Uhuru Muigai Kenyatta has been sworn in for a second term as president of Kenya at a ceremony in the capital, Nairobi, amidst chaos & disorders but the opposition parties boycotted the swearing-in ceremony.
Kenyan police fired teargas and clashed with both ruling party and opposition supporters on Tuesday as Uhuru Kenyatta was sworn in as president after two disputed polls that have left the nation deeply divided.
Mr. Kenyatta was sworn in at the Kasarani stadium but the pomp and ceremony was overshadowed by chaos in another part of Nairobi, where police engaged in running battles with opposition supporters trying to gather for a rally. Opposition leader Raila Odinga, who boycotted an election re-run last month, mocked Tuesday’s “coronation”.
Uhuru and Ruto took their final term in office in a ceremony administered by Chief Registrar of the Judiciary Anne Amadi in the presence of Chief Justice David Maraga, in line with constitutional requirements. President Uhuru faces the challenge of uniting Kenyans and jump-starting the economy following divisive electoral processes that saw his main challenger and National Super Alliance (NASA) leader Raila Odinga, withdraw from the repeat presidential election of October 26. Uhuru was declared the winner by the electoral commission with 98 percent of the votes cast and the Supreme Court upheld his election after dismissing two election petitions challenging his win.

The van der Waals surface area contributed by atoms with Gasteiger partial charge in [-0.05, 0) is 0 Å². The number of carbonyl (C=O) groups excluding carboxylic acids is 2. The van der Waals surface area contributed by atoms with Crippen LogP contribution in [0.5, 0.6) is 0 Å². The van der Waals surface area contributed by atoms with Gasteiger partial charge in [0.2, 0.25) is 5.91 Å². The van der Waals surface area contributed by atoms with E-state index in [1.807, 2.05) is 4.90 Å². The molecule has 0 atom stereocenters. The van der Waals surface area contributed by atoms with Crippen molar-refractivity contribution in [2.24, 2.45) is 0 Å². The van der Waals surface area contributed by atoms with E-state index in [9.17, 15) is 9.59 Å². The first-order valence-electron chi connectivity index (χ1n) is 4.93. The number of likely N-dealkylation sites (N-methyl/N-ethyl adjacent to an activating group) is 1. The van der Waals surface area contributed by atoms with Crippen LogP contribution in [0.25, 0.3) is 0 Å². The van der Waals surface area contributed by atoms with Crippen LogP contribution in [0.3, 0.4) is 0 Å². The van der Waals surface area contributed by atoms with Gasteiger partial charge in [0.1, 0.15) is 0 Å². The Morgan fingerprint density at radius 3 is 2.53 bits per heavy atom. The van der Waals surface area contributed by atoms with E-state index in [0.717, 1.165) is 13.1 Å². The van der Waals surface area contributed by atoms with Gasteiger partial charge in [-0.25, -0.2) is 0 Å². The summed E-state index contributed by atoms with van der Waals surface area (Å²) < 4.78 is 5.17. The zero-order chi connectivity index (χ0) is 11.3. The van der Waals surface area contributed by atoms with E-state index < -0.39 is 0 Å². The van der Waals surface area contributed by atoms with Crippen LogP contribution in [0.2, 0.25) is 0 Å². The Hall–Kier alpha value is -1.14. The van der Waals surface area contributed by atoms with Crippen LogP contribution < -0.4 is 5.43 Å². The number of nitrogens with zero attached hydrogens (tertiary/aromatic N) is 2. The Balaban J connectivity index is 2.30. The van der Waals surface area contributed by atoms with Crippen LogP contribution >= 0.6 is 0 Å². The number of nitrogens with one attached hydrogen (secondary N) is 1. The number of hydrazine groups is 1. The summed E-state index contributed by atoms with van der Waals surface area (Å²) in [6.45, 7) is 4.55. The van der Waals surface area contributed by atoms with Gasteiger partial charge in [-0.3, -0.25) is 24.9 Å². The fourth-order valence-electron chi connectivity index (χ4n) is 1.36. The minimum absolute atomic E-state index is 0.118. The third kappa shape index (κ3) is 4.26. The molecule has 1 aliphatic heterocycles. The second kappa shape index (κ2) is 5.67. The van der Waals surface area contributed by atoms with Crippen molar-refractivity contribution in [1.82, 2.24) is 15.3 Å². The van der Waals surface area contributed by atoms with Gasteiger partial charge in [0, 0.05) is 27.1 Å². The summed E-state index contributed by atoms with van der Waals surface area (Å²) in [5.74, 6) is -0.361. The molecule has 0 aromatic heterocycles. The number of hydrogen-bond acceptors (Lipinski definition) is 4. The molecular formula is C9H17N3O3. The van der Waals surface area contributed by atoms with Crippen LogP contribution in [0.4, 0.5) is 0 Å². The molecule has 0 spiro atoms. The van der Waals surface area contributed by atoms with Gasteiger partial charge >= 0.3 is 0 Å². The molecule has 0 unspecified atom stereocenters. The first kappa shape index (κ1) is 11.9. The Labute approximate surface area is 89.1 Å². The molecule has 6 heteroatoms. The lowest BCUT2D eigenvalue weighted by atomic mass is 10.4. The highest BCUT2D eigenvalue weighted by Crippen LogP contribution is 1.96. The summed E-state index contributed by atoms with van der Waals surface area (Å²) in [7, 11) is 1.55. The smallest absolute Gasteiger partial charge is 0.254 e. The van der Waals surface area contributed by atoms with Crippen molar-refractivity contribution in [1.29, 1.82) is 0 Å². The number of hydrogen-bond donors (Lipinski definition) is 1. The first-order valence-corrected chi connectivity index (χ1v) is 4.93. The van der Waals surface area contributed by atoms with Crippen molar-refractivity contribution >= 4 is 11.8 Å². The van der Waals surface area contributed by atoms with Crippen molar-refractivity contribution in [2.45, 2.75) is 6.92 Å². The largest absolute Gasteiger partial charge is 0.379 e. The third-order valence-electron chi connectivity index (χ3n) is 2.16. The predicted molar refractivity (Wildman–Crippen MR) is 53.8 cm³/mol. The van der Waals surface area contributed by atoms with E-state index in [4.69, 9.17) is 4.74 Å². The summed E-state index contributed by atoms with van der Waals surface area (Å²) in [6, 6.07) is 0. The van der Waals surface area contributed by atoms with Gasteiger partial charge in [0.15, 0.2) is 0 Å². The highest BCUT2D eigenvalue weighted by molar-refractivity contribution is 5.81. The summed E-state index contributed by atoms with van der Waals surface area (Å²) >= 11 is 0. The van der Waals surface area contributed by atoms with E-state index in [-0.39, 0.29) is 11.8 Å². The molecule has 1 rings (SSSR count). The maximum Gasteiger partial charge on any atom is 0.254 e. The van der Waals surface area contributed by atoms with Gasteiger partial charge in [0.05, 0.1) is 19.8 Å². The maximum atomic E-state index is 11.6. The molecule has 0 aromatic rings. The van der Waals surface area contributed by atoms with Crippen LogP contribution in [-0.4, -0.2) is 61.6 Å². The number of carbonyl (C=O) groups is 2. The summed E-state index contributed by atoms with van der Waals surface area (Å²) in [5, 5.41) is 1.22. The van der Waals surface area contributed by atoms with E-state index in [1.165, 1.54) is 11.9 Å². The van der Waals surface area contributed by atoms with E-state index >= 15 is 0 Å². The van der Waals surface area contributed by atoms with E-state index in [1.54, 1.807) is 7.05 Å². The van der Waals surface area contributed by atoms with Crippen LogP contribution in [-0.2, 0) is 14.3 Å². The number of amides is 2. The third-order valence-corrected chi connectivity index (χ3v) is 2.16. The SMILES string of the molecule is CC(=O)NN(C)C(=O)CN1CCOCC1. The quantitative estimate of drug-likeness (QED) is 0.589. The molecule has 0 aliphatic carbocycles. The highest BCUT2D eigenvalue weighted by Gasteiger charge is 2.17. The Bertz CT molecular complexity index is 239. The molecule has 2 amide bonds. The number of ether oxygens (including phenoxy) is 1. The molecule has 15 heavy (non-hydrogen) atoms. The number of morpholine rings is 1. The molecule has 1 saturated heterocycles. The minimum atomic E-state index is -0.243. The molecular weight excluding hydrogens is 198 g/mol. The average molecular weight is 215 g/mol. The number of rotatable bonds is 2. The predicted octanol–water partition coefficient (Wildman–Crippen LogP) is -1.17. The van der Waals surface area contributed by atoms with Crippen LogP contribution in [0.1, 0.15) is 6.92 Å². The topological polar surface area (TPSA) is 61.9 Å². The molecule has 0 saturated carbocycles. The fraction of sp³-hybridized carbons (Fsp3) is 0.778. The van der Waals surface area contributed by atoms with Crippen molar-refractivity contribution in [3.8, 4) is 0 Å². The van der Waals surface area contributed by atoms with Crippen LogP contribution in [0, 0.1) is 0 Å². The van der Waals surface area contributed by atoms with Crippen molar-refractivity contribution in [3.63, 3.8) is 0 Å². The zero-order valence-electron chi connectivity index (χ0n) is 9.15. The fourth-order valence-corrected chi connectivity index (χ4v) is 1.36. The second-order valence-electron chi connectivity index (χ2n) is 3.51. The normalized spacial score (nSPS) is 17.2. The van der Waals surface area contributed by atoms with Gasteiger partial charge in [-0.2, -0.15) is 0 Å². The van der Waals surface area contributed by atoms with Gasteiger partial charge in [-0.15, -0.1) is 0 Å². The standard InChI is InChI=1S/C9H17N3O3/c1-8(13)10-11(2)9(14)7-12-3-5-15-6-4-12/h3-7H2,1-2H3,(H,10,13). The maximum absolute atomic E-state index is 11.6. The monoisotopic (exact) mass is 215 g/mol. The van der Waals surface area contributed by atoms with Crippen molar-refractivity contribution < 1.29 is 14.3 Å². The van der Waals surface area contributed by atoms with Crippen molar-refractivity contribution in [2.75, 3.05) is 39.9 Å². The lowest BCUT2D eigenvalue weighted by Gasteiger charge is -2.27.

Meanwhile at the Kasarani stadium chaos erupted as a crowd attempted to force its way into the venue, prompting police to fire teargas at Kenyatta supporters who tried to fight their way in
“I just want to see President Uhuru Kenyatta because I voted for him, why are we being beaten like NASA (opposition),” said Janet Wambua, who was among the angry crowd.
Joseph Irungu of the interior ministry planning committee had said there was space for 40,000 people who did not get in to watch the event on big screens outside the stadium. However, no such screens were provided, further angering the crowd.
Around 13 mostly African heads of state are expected to attend the ceremony where Mr. Kenyatta, 56, will be sworn in for his second and final five-year term.
These include the presidents of South Sudan, Uganda, Rwanda, Zambia, and Somalia – among others – while prime ministers, foreign ministers, and special envoys will represent other African nations, as well as Qatar, the United Arab Emirates, Ukraine and Serbia.
Two elections and a historic court case
Mr. Kenyatta’s inauguration comes after the Supreme Court validated his victory in last month’s rerun poll.
However, the swearing-in may not draw a line under the country’s political crisis with Mr. Odinga vowing to fight on.
The electoral strife goes back to an August 8 poll that was annulled in September by the Supreme Court, citing “irregularities and illegalities”.
The court ordered a rerun in October that was boycotted by the opposition. The disputed election season has split the country along ethnic and regional lines, although political violence has not reached the scale of that which followed a 2007 poll when 1,100 were killed.